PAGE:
Ted Whitten, Architect & Writer
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Tribeca Loft Renovation

New York, New York (2010-2013)

The owners of this classic loft on Walker Street in Tribeca came to me to update two bathrooms. They also planned to paint and refinish the flooring in the rest of the loft, so I asked if we could take a look the whole apartment and see if there were ways to improve its flow. There was an odd “rotunda” space at the center of the loft, a sort of circa-1985 half-cylinder covered with a splashy mural of the same vintage. Everyone agreed it should go, but it proved difficult to untangle from the bathroom plumbing, so we left it intact and painted over the mural. In the process, we discovered that by adding two simple sheetrock partitions, one at each end of the apartment, we could make the space function more comfortably and create handy nooks for desks, an entry, and some storage.

Looking southwest

Floor Plan

A simple new partition created a an entry, a seating area, and a wall for art

The new partition seen from the west. A new alcove for a desk can be seen at left.

A second parition at the southwest corner of the loft created a TV wall and a workspace behind.

The workspace behind the TV wall was previously a concrete elevator shaft that was removed during construction.

We gave the two bathrooms distinct characters. In the master bath, we aimed for a staid, masculine feeling, using the fine suits our client wore to work as an inspiration. In the guest bath, we aimed for something more fun and colorful, especially since the room was small and lacked windows. In both rooms we used minimalist detailing in order to foreground the surfaces, which were composed of tile supplied by some of Manhattan’s toniest tile makers. The designs emerged from an expansive round of conceptual design in which we tried out several different approaches. A page of our presentation is below.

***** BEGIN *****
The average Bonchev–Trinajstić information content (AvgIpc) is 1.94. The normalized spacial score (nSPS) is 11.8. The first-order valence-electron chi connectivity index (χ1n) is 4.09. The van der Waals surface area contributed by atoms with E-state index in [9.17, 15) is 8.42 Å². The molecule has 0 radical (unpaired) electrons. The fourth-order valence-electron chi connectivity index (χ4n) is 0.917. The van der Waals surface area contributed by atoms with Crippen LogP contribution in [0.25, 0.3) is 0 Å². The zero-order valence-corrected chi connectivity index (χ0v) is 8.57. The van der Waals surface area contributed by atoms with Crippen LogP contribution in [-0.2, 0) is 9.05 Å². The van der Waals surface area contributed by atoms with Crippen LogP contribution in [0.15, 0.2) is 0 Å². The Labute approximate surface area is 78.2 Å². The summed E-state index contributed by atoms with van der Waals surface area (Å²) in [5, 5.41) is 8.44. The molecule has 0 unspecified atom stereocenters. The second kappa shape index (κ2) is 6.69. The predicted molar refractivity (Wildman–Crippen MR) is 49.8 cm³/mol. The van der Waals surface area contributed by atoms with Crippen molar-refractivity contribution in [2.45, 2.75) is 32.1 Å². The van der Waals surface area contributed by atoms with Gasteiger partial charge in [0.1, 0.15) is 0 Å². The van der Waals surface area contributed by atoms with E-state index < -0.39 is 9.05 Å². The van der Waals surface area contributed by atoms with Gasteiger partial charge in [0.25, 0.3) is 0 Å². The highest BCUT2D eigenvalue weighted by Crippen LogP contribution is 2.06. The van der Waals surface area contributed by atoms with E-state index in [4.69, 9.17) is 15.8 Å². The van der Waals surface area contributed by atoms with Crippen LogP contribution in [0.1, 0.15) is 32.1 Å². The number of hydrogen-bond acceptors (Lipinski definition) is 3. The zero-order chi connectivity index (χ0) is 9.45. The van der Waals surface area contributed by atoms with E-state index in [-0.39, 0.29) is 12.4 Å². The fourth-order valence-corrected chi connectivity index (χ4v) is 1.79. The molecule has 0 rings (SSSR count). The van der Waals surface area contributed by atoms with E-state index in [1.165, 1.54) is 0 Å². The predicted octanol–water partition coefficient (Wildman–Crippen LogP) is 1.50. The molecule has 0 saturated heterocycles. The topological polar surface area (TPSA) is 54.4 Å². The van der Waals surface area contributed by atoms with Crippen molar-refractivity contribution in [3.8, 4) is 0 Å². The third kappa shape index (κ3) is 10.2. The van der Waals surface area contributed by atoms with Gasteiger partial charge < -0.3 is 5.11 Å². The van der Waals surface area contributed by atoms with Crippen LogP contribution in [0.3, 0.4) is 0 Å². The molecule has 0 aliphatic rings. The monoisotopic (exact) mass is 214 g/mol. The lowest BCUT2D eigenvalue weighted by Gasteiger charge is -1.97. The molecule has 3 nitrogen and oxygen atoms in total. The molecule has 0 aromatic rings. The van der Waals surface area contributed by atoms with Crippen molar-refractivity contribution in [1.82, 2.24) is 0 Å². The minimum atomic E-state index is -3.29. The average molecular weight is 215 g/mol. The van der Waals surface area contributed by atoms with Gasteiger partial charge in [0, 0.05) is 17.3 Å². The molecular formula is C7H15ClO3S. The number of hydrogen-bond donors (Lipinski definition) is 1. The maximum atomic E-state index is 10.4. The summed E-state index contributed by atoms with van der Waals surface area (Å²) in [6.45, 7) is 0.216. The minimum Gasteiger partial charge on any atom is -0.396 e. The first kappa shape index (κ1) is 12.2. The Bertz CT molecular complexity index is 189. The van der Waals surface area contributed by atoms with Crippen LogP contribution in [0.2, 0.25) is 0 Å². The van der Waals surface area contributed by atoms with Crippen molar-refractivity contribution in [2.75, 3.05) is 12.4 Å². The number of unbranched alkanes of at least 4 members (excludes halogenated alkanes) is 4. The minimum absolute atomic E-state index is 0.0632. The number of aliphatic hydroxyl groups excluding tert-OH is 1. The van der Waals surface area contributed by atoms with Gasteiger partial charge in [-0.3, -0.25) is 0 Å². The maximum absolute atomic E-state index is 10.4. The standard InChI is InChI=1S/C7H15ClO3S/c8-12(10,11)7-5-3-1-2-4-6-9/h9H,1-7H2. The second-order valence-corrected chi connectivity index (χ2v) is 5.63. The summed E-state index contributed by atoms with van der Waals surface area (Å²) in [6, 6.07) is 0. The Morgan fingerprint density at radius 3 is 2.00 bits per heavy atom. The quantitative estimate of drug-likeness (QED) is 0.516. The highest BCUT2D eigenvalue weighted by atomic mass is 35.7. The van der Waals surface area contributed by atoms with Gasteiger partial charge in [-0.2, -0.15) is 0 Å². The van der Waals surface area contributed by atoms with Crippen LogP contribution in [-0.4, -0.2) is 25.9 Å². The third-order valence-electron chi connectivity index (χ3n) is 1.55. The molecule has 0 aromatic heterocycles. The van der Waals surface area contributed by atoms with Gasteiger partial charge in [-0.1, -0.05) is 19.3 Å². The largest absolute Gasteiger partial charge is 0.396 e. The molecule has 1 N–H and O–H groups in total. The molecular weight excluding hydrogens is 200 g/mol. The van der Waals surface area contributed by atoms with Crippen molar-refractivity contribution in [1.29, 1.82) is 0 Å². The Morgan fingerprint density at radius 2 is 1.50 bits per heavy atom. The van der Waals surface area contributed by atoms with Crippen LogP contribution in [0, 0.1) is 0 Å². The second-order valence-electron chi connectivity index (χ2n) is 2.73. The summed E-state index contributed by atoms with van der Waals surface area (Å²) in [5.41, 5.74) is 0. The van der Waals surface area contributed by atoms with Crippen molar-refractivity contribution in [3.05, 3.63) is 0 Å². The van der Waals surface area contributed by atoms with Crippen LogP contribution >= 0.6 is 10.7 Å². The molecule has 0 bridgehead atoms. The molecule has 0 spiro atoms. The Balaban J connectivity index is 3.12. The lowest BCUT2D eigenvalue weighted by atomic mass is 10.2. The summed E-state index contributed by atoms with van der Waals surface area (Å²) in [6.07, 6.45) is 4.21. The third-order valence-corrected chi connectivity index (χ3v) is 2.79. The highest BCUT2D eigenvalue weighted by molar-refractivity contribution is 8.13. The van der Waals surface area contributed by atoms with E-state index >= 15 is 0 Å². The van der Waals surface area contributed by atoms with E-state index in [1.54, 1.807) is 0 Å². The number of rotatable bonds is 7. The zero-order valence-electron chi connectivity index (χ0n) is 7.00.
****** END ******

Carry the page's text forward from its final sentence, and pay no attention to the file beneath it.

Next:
Page from schematic design presentation

Master bath looking east. The back "feature" wall is tiled in a mosaic of small abaci with angled faces.

The feature wall is tiled in Mutina Phenomenon "Honeycomb B". Warm incandescent light rakes across the rough face, giving the wall weight and richness.

The tub deck is black Caesarstone, and the remnants of the "rotunda" are tiled in a mirrored mosaic by Sicis.

The finishes of the the bathroom aim for a masculine character-like the fine suits the owners wore in their professional lives.

The guest bath was given a cheerful pallette of yellows and greens.

In the guest bath, the curving rotunda wall was tiled in a mosaic green mix by Sicis.